Good Friday and Resurrection Sunday are behind us for another year and so are the reenactments of the major events around this time of year as celebrated primarily by Christians. Many of us took the time to reflect on the death, burial, and resurrection of Jesus and what those events mean to us as individuals and as Christians. For others it was a nice long weekend away from the hustle and bustle.
Now that that weekend has come and gone, what next? What do we do with Jesus? Having celebrated His resurrection from the dead, we can no longer put Him back in the grave for another year. The apostle Paul reminds us that Jesus hanging on the cross was a profound demonstration of God’s love for us while we were yet sinners (Romans 5:8). In other words, He loved us despite the fact that we were sinners who deserved condemnation and without any assurance that we would love Him in return. Jesus was crucified not because of anything He had done, but as a substitute for you and me. In that moment God made Him to be sin for us who knew no sin, that in Him we might become the righteousness of God (2 Corinthians 5:21). This kind of unrelenting unconditional love that causes God to pursue mankind throughout the centuries demands a response from every individual.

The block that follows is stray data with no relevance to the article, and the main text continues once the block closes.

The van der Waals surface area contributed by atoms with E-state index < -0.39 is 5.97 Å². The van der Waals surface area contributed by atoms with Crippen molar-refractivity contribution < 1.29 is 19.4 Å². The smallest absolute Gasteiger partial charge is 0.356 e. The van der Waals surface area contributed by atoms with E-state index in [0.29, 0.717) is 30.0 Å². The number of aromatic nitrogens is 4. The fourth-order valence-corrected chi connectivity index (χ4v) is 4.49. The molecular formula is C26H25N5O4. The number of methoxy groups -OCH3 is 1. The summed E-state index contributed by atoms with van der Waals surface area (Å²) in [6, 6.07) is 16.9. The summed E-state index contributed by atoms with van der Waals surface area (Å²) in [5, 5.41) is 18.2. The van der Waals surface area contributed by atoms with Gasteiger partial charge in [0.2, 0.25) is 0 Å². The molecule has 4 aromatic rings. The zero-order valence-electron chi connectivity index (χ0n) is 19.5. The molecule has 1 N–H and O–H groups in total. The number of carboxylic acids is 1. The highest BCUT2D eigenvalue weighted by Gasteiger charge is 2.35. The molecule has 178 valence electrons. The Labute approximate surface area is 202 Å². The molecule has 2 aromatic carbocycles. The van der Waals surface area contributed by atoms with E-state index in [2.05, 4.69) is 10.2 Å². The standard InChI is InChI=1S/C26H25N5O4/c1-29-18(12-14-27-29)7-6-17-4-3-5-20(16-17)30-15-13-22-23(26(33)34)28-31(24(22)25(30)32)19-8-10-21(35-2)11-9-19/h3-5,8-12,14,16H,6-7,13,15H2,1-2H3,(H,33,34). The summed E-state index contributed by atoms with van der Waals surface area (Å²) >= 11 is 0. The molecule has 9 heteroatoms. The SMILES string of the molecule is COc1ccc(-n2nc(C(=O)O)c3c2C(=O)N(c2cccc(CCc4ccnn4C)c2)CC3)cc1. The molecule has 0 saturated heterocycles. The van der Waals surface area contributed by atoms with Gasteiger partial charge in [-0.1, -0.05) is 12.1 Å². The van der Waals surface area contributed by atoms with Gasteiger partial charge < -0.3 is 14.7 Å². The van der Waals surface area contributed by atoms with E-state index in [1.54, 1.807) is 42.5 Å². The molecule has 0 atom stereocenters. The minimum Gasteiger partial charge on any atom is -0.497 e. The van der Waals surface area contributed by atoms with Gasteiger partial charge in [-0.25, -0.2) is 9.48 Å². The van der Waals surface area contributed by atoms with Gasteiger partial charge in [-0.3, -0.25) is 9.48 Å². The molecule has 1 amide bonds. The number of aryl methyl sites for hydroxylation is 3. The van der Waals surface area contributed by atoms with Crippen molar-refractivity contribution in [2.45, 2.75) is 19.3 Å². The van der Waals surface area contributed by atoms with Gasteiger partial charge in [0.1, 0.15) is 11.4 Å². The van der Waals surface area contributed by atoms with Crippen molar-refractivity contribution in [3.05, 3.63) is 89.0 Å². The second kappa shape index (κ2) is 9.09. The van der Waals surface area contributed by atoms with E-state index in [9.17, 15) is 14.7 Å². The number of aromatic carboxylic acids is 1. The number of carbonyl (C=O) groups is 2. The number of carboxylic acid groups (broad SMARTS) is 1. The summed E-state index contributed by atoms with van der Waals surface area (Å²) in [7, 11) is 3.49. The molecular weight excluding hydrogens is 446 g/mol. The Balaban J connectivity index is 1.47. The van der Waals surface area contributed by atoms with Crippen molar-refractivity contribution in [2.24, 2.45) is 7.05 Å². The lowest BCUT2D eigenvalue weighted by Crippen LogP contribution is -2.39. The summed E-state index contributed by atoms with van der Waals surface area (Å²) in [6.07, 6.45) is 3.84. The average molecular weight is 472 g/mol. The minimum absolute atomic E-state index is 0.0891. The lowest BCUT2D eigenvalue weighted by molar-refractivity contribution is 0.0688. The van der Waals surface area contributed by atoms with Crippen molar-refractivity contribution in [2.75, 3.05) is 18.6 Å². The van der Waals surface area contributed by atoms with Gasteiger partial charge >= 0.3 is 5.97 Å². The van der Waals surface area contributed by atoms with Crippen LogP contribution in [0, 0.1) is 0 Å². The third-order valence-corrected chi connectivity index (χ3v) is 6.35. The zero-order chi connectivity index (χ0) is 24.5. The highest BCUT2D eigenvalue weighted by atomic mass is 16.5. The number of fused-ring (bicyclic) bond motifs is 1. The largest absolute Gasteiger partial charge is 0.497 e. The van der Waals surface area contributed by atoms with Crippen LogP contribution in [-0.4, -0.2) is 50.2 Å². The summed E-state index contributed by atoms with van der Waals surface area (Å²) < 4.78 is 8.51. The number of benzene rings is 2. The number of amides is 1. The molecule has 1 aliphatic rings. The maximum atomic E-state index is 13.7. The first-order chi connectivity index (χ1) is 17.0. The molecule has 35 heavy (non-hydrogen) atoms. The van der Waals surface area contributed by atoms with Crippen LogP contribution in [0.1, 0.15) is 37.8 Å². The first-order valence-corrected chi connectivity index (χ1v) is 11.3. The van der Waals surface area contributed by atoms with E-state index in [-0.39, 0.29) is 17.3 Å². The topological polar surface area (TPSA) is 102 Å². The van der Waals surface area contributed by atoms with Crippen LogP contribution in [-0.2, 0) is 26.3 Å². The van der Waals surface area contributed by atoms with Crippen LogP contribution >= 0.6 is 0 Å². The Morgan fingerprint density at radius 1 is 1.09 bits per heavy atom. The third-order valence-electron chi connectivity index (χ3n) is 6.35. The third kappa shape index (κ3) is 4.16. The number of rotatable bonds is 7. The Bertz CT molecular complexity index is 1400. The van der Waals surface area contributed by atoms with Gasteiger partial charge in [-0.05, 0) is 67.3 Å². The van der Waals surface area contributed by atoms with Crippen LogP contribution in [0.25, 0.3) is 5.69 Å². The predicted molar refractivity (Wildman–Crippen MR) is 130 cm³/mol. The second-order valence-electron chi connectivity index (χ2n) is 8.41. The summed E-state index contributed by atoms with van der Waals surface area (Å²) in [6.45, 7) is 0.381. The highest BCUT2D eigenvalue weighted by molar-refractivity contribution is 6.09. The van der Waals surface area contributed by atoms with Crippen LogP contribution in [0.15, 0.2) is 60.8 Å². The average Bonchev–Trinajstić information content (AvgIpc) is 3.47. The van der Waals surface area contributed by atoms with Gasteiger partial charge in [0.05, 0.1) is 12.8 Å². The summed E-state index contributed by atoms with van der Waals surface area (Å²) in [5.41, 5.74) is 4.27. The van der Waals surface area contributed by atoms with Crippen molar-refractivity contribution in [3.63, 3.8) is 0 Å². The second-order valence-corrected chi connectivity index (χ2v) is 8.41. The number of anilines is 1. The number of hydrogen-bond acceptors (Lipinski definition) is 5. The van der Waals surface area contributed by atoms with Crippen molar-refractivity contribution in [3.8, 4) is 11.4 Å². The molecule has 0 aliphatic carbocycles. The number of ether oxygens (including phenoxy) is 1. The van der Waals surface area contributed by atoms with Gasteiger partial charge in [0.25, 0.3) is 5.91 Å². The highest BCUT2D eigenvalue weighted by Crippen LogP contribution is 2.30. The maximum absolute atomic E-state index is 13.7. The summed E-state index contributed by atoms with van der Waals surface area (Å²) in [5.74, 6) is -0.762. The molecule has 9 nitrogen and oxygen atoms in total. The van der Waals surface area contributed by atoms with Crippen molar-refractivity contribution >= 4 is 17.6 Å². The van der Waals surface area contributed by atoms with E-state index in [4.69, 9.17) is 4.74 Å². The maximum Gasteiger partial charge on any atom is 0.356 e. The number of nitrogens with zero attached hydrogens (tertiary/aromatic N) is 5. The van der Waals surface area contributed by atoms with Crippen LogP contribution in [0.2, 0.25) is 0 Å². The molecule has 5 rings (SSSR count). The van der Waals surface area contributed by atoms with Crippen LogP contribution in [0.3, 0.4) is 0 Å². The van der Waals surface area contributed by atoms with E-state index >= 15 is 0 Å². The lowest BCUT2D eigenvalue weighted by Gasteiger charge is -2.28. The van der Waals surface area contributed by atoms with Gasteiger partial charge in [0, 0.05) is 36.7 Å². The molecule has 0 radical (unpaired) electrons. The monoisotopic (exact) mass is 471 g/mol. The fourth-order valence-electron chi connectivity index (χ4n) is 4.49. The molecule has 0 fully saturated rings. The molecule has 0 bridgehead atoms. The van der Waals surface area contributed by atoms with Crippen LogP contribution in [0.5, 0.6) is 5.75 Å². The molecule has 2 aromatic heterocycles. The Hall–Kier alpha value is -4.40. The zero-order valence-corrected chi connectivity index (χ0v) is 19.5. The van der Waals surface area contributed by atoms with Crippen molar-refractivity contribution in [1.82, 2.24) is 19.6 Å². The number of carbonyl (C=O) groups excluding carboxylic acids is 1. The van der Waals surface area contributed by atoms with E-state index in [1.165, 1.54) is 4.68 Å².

When Jesus ascended to His Father in heaven, that was not the last the world would see of Him. In His final conversation with His disciples, He promised them the infilling of the Holy Spirit to effectively tell people all over the world about Him. The narrative continues, “And after He said these things, He was caught up as they looked on, and a cloud took Him up out of their sight. While they were looking intently into the sky as He was going, two men in white clothing suddenly stood beside them, who said, ‘Men of Galilee, why do you stand looking into the sky? This [same] Jesus, who has been taken up from you into heaven, will return in just the same way as you have watched Him go into heaven'” (Acts 1:9-11, Amplified). He came as a baby, died like a common criminal, rose triumphantly from the grave, majestically ascended back into heaven, and is coming back again “to execute judgment upon all, and to convict all the ungodly of all the ungodly deeds they have done in an ungodly way, and of all the harsh and cruel things ungodly sinners have spoken against Him” (Jude v.14).
So how do you respond to God’s demonstration of love? What are you going to do with Jesus? As he reflected on the wondrous cross and all it represented, hymnist Isaac Watts summed up his thoughts this way: “Were the whole realm of nature mine / That were a present far too small / Love so amazing, so divine / Demands my soul, my life, my all.” I agree with Him. How about you?